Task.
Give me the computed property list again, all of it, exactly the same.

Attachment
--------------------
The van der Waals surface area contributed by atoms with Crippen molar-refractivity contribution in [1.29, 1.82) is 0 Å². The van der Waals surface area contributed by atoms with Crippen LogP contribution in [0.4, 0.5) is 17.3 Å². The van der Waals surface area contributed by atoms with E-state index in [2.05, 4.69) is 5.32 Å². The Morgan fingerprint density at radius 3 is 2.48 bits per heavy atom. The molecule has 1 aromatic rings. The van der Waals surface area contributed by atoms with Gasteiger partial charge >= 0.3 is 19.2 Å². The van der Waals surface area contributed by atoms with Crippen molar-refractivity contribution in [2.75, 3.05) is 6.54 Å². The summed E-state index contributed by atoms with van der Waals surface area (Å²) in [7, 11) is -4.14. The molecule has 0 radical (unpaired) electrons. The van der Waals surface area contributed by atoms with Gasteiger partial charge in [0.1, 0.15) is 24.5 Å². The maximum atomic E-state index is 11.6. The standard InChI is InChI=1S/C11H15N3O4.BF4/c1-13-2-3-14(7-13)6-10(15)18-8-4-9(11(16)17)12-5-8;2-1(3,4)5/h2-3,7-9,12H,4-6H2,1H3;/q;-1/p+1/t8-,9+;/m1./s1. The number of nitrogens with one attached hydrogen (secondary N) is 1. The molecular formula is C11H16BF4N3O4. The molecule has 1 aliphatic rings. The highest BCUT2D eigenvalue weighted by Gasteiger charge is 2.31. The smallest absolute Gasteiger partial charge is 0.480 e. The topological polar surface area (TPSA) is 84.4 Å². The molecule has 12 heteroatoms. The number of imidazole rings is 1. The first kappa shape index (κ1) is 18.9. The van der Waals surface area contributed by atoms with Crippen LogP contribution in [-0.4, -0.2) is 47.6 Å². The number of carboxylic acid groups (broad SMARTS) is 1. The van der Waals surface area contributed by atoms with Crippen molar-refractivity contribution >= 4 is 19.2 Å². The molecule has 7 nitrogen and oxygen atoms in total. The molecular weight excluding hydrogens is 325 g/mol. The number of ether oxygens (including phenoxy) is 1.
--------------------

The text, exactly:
The van der Waals surface area contributed by atoms with Crippen molar-refractivity contribution in [1.29, 1.82) is 0 Å². The van der Waals surface area contributed by atoms with Crippen LogP contribution in [0.4, 0.5) is 17.3 Å². The van der Waals surface area contributed by atoms with E-state index in [2.05, 4.69) is 5.32 Å². The Morgan fingerprint density at radius 3 is 2.48 bits per heavy atom. The molecule has 1 aromatic rings. The van der Waals surface area contributed by atoms with Gasteiger partial charge >= 0.3 is 19.2 Å². The van der Waals surface area contributed by atoms with Crippen molar-refractivity contribution in [2.75, 3.05) is 6.54 Å². The summed E-state index contributed by atoms with van der Waals surface area (Å²) in [7, 11) is -4.14. The molecule has 0 radical (unpaired) electrons. The van der Waals surface area contributed by atoms with Gasteiger partial charge in [0.1, 0.15) is 24.5 Å². The maximum atomic E-state index is 11.6. The standard InChI is InChI=1S/C11H15N3O4.BF4/c1-13-2-3-14(7-13)6-10(15)18-8-4-9(11(16)17)12-5-8;2-1(3,4)5/h2-3,7-9,12H,4-6H2,1H3;/q;-1/p+1/t8-,9+;/m1./s1. The number of nitrogens with one attached hydrogen (secondary N) is 1. The molecular formula is C11H16BF4N3O4. The molecule has 1 aliphatic rings. The highest BCUT2D eigenvalue weighted by Gasteiger charge is 2.31. The smallest absolute Gasteiger partial charge is 0.480 e. The topological polar surface area (TPSA) is 84.4 Å². The molecule has 12 heteroatoms. The number of imidazole rings is 1. The first kappa shape index (κ1) is 18.9. The van der Waals surface area contributed by atoms with Crippen LogP contribution in [-0.4, -0.2) is 47.6 Å². The number of carboxylic acid groups (broad SMARTS) is 1. The van der Waals surface area contributed by atoms with Crippen molar-refractivity contribution >= 4 is 19.2 Å². The molecule has 7 nitrogen and oxygen atoms in total. The molecular weight excluding hydrogens is 325 g/mol. The number of ether oxygens (including phenoxy) is 1.